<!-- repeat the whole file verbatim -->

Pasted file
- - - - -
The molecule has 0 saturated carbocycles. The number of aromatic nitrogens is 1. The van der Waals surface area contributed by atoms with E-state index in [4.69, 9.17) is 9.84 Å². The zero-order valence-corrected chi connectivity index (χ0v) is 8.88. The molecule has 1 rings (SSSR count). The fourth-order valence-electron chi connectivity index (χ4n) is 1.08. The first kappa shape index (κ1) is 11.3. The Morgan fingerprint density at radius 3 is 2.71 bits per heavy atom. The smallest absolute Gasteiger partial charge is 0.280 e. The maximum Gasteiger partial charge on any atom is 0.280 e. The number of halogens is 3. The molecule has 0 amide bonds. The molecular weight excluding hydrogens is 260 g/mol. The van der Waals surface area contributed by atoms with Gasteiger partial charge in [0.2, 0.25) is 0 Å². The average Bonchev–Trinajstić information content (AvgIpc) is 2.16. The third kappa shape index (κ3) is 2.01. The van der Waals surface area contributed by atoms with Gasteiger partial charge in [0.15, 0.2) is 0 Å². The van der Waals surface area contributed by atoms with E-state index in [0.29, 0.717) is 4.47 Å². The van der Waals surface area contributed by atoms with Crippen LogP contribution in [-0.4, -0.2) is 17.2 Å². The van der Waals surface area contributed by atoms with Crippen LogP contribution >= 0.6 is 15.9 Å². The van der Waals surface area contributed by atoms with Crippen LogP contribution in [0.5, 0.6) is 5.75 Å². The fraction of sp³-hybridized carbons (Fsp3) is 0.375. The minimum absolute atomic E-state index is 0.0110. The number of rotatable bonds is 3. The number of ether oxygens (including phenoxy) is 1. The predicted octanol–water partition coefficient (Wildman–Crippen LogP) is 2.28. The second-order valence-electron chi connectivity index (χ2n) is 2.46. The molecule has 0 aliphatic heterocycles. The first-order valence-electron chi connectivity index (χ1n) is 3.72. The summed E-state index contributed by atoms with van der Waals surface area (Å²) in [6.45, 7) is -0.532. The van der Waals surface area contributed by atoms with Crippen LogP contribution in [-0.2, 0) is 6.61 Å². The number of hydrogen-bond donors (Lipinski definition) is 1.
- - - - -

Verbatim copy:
The molecule has 0 saturated carbocycles. The number of aromatic nitrogens is 1. The van der Waals surface area contributed by atoms with E-state index in [4.69, 9.17) is 9.84 Å². The zero-order valence-corrected chi connectivity index (χ0v) is 8.88. The molecule has 1 rings (SSSR count). The fourth-order valence-electron chi connectivity index (χ4n) is 1.08. The first kappa shape index (κ1) is 11.3. The Morgan fingerprint density at radius 3 is 2.71 bits per heavy atom. The smallest absolute Gasteiger partial charge is 0.280 e. The maximum Gasteiger partial charge on any atom is 0.280 e. The number of halogens is 3. The molecule has 0 amide bonds. The molecular weight excluding hydrogens is 260 g/mol. The van der Waals surface area contributed by atoms with Gasteiger partial charge in [0.2, 0.25) is 0 Å². The average Bonchev–Trinajstić information content (AvgIpc) is 2.16. The third kappa shape index (κ3) is 2.01. The van der Waals surface area contributed by atoms with Gasteiger partial charge in [0.15, 0.2) is 0 Å². The van der Waals surface area contributed by atoms with E-state index in [0.29, 0.717) is 4.47 Å². The van der Waals surface area contributed by atoms with Crippen LogP contribution in [-0.4, -0.2) is 17.2 Å². The van der Waals surface area contributed by atoms with Crippen LogP contribution >= 0.6 is 15.9 Å². The van der Waals surface area contributed by atoms with Crippen LogP contribution in [0.5, 0.6) is 5.75 Å². The fraction of sp³-hybridized carbons (Fsp3) is 0.375. The minimum absolute atomic E-state index is 0.0110. The number of rotatable bonds is 3. The number of ether oxygens (including phenoxy) is 1. The predicted octanol–water partition coefficient (Wildman–Crippen LogP) is 2.28. The second-order valence-electron chi connectivity index (χ2n) is 2.46. The molecule has 0 aliphatic heterocycles. The first-order valence-electron chi connectivity index (χ1n) is 3.72. The summed E-state index contributed by atoms with van der Waals surface area (Å²) in [6.45, 7) is -0.532. The van der Waals surface area contributed by atoms with Crippen LogP contribution in [-0.2, 0) is 6.61 Å². The number of hydrogen-bond donors (Lipinski definition) is 1.